“We think more troops in the region doesn’t help, especially now when we agreed with the Americans to bring the conflicting parties to the table to start to launch a dialogue,” Alexander Kalugin, Russia’s ambassador in Amman, told the Financial Times.
Abdullah Ensour, prime minister of Jordan, on Saturday said that the country was hosting 900 US military personnel, the first such public acknowledgment by a Jordanian official.
He told reporters in Amman that 200 were personnel training for how to handle a possible chemical attack from Syria. Another 700 are manning a Patriot missile defence system, F-16 fighter jets, and other defence systems that the US left behind in Jordan after a military exercise that ended on June 20.
Last week, President Barack Obama informed congress of the deployment. In a letter he sent to John Boehner, US speaker of the House of Representatives, the president said: “The detachment will remain in Jordan, in full co-ordination with the government of Jordan, until the security situation becomes such that it is no longer needed.”
Mr Obama added that the military deployment served “important national interests in supporting the security of Jordan and promoting regional stability”.
Jordan, which borders Syria and is hosting more than half a million refugees from the conflict, has declared itself neutral.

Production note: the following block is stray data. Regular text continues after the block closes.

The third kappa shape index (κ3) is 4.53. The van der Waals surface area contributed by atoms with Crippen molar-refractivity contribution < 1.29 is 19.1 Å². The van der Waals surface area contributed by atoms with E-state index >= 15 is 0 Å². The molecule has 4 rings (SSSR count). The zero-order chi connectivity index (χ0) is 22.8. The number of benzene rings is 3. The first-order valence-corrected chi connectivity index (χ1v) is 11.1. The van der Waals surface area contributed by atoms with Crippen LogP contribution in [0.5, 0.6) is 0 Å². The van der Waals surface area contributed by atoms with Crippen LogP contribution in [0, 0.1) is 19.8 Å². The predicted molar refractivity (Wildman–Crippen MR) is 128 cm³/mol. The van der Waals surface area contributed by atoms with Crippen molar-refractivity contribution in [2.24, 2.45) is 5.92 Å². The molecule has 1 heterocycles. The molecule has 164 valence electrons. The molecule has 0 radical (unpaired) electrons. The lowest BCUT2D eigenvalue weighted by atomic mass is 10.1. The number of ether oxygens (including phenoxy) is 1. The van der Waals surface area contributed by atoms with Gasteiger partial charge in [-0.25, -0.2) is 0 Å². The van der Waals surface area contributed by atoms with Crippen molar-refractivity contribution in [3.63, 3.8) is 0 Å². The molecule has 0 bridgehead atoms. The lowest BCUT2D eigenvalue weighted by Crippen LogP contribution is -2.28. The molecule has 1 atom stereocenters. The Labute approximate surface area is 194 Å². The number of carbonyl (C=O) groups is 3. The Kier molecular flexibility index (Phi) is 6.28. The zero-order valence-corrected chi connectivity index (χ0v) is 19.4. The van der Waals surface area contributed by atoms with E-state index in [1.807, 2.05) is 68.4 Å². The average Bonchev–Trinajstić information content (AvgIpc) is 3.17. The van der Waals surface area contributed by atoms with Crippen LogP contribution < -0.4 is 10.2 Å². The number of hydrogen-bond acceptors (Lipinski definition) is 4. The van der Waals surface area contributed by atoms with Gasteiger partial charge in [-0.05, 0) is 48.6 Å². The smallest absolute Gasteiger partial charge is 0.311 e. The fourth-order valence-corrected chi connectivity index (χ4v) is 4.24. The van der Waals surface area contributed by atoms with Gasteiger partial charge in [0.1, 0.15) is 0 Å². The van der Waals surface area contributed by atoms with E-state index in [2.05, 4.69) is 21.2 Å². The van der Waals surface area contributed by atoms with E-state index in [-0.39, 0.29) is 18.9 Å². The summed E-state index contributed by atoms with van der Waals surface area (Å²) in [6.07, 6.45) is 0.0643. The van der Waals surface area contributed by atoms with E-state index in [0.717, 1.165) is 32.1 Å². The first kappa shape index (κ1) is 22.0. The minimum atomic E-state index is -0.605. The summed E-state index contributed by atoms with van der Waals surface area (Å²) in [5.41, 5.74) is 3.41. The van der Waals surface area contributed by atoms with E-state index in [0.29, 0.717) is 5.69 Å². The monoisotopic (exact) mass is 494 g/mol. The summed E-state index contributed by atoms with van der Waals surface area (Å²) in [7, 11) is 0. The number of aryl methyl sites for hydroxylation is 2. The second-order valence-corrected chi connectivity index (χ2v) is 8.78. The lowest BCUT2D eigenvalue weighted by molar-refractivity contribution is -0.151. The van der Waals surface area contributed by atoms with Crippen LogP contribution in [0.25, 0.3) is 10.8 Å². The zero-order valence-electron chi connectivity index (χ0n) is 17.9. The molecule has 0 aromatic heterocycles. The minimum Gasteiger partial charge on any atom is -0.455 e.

However, the recent “Eager Lion” military exercise, which involved 19 countries and about 8,000 personnel – with the largest numbers by far coming from the US and Jordan – was seen as provocative by Russia, which backs President Bashar al-Assad in the war.
Russia has also been sharply critical of the stationing of Patriot missiles in Turkey. The US, Russia and parties to the conflict plan to hold a peace conference on Syria in Geneva, but the sides have clashed over terms and representation, and no date for the meeting has been set.
There is no training in our country whatsoever of Syrian opposition forces- Abdullah Ensour, prime minister of Jordan
Jordanian officials deny they have any plans to take part in a no-fly zone and also dismissed recent US media reports claiming that the Central Intelligence Agency and US special forces were training Syrian rebels in Jordan.
“There is no training in our country whatsoever of Syrian opposition forces,” Mr Ensour told journalists on Saturday. “The only Syrians we are dealing with in our country are refugees.”
The Patriot deployment in Jordan comes after Russian foreign minister Sergey Lavrov’s confirmation last week that his country will fulfil a contract to supply S-300 anti-aircraft missiles to Mr Assad’s government.
Israel, which says it is neutral in the Syrian war, claims that the missiles could be used offensively. The weapons have not yet been delivered, but Israeli officials have hinted they would strike militarily to prevent their deployment.